• The concept of basic structure was reaffirmed in Indira Nehru Gandhi v. Raj Narayan case. The Supreme Court applied the theory of basic structure and struck down Clause(4) of article 329-A, which was inserted by the 39th Amendment in 1975 on the ground that it was beyond the amending power of the parliament as it destroyed the basic feature of the constitution.


  • The amendment was made to the jurisdiction of all courts, including the Supreme Court, over disputes relating to elections involving the Prime Minister of India.
  • Some basic features of the Constitution were listed in this case which is considered as unamendable such as sovereign democratic republic status, equality of status and opportunity of an individual, secularism and freedom of conscience and religion and rule of law.

Menaka Gandhi case (1978): (Significant towards the transformation of the judicial review on Article 21)          

  • This case is a landmark judgement which played the most significant role towards the transformation of the judicial view on Article 21 of the Constitution of India so as to imply many more fundamental rights from article 21. A writ petition was filed by Maneka Gandhi under Article 32 of the Constitution in the Supreme Court.
  • The main issues of this case were whether the right to go abroad is a part of the right to personal liberty under Article 21 and whether the Passport Act prescribes a ‘procedure’ as required by Article 21 before depriving a person of the right guaranteed under the said article.
  • A new doctrine of a post-decision theory was evolved and the most significant interpretation was made on the interconnections between the three articles 14, 19 and 21.
  • It was finally held by the court that the right to travel and go outside the country is included in the right to personal liberty guaranteed under Article 21. The Court ruled that the mere existence of an enabling law was not enough to restrain personal liberty. Such a law must also be “just, fair and reasonable”.

Minerva mills case (1980): (Basic Structure which includes Parliament’s power to amend and the power of Judicial Review)

  • In this case, the validity of the 42nd amendment act was challenged on the ground that they are violative of the ‘basic structure’ of the Constitution. The Supreme Court struck down clauses (4) and (5) of the article 368 and it was ruled by the court that a limited amending power itself is a basic feature of the Constitution.
  • The court held that the amendment made to Article 31C is invalid on the ground that they violate two basic features of the Constitution that are the limited nature of the parliament of the power to amend and the power of judicial review.
  • The Judgement of the Supreme Court thus makes it clear that the Constitution is the Supreme, not the Parliament. Parliament cannot have unlimited amending power so as to damage or destroy the Constitution to which it owes its existence and also derives its power from.

Waman Rao Case (1981): (Validity of 9th Schedule and demarcarting the date of 24th april 1973)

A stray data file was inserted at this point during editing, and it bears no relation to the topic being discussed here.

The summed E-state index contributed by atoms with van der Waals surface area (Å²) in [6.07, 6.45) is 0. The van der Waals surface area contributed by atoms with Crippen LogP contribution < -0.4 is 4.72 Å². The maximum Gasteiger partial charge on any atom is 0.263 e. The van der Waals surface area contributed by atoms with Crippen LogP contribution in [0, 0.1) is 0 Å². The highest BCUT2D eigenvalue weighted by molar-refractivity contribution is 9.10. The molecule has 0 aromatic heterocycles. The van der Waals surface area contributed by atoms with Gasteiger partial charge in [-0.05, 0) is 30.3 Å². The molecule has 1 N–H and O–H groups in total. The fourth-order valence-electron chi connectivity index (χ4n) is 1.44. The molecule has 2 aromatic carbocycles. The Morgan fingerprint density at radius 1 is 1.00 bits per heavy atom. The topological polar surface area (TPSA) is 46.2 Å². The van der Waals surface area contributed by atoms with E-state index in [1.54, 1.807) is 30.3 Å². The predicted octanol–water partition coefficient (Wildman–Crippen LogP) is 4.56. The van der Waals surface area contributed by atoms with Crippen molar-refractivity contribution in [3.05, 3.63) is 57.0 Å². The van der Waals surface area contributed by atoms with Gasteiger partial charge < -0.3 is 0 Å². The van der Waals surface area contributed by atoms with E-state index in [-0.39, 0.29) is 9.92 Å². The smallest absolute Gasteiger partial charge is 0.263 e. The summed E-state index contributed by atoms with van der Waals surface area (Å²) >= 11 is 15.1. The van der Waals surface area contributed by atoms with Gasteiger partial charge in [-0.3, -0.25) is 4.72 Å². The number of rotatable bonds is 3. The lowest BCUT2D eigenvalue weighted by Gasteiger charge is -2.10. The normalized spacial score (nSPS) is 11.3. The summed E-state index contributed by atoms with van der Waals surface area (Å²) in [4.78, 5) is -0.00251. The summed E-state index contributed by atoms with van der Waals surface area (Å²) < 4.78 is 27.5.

• Supreme Court in Waman Rao case once again reiterated and applied the doctrine of the basic features of the Constitution. In this case, the implications of the basic structure doctrine for Article31-B were re-examined.
  • The Court drew a line of demarcation on April 24th, 1973 (the date of Kesavananda Bharti’s decision) and held it should not be applied retrospectively to reopen the validity of any amendment to the Constitution, which took place prior to 24-04-1973. It meant all the amendments which added to the Ninth Schedule before that date were valid.
  • All future amendments were held to be challengeable on the grounds that the Acts and Regulations, which they inserted in the Ninth Schedule, damaged the basic structure. The decision of this case is a landmark one in the constitutional jurisprudence of India. This case has helped in determining a satisfactory method of preserving the settled position and to address grievances pertaining to the violation of fundamental rights.

R. Bommai case (1994): (Misuse of Article 356 of the Constitution of India)

  • R. Bommai case was a landmark judgment of the Supreme Court of India, where the Court discussed provisions of Article 356 of the Constitution of India and related issues. This case had a huge impact on CentreState Relations. The judgement attempted to curb blatant misuse of Article 356 of the Constitution of India, which allowed President’s rule to be imposed on state governments.
  • Bommai v. The Union of India raised a serious question of law relating to the Proclamation of President’s Rule and dissolution of Legislative assemblies according to Article 356 of the Constitution of India. This verdict stopped the misuse of Article 356 (imposition of the president rule).

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3 years ago

I’ve a query reagarding SR Bommai v. Union of India, 1993

The text above says:

– The court in this case curtailed power of President under Article 356 of the constitution of India.
– It also held that secularism is the basic structure of the Constitution.
– It laid the existence of Ram Temple in the disputed area.
– It held the case to larger bench for demolition of Babri Masjid.”

How is the case related to existence of Ram Temple?